In her thoughtful column in the January edition of the Texas Bar Journal titled, “Do You Suffer From Impostor Syndrome,” lawyer coach Martha McIntire Newman, focuses on a topic that has too long flown under the radar.  Ms. Newman describes this condition as “a state of chronic self-doubt that causes lawyers to fear they will be exposed as incompetent even though the evidence of their success is obvious to their colleagues and clients.”  TBJ, Jan. 2019, p. 56.   This anxiety causes even “successful lawyers to second-guess themselves no matter how well they perform.”

The Impostor Syndrome discussed in Ms. Newman’s column is not limited to the legal field.  We have encountered many business owners, executives and entrepreneurs who have struggled, at times, with crippling self-doubt.  Ms. Newman quotes former Starbucks CEO Howard Schultz: “Very few people, whether you’ve been in that [CEO] job before or not, get into the seat and believe today that they are now qualified to be the CEO.  They’re not going to tell you that, but it’s true.”  For business leaders who face doubts resulting from the Impostor Syndrome, this post offers three suggestions to consider in addition to the sage advice provided by Ms. Newman.

Get Support

It can be lonely at the top.  In a Forbes article last year, the CEO of Apple, Tim Cook, said the real problem facing CEOs and top leaders is not loneliness, but isolation, and the article notes that a recent survey showed that half of CEO’s report feelings of loneliness. The first step, therefore, in overcoming the Impostor Syndrome is for business leaders to appreciate that they do not have go it alone.  There are many sources for majority owners and top executives to obtain support, guidance and kinship, but they need to take action to find this support from outside professionals and peer groups.   These sources include, but are not limited to all of the following:

  • Executive coaches – who will provide guidance, mentoring and encouragement; the Coach Market is one group that will help match you with an executive coach geared to your individualized needs:
  • Business leader groups- Entrepreneurs Organization markets itself as “the only global network exclusively for entrepreneurs” based on a model of peer to peer learning.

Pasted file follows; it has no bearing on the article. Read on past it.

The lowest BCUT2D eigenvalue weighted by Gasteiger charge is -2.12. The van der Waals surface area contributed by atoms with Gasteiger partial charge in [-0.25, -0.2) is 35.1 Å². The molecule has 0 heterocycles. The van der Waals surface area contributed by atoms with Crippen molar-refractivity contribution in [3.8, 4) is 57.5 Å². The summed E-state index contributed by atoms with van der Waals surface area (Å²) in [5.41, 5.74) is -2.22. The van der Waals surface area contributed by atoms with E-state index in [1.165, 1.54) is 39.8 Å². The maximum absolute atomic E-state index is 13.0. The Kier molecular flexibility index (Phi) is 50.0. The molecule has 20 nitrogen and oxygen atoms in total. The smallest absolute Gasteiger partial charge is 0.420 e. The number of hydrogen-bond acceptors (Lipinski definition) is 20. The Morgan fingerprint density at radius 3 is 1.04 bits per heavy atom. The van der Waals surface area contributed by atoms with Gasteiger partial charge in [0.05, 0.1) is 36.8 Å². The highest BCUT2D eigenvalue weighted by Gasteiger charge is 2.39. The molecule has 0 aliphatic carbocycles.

• Coach led business groups – Vistage provides executive coaching and in its marketing states that: “No one understands the challenges and needs of CEOs, business owners and key executives better than Vistage.”
  • Renaissance Executive Forums also provides CEO Peer groups and executive coaching

These executive coaches and peer groups provide vital resources and support to CEOs, business owners and entrepreneurs.  These resources afford executives with a proactive forum to discuss the serious issues they are confronting with others who are dealing with similar challenges.

Get Away (From the Office)

The pressures on business owners and top executives are intense and unavoidable.  There is pressure to make the company succeed, to manage other officers and employees in the company, to deal with client problems and often, to remain actively engaged in family life.  The failure to appreciate these demands and to put a stress management plan in place is a recipe for personal disaster, because the health issues caused by stress are so extensive.  The Harvard Business Review reports that stress can cause increased production of cortisol and epinephrine at high rates, and these neurochemicals lead to ailments such as blood pressure and greater risk for stroke or heart attacks, cognitive ailments and depression.  Chronic stress is also a factor in overeating or under-eating, alcohol or drug abuse, and withdrawal from social life.  Finally, stress can increase the risk for ulcers and cause existing ulcers to act up.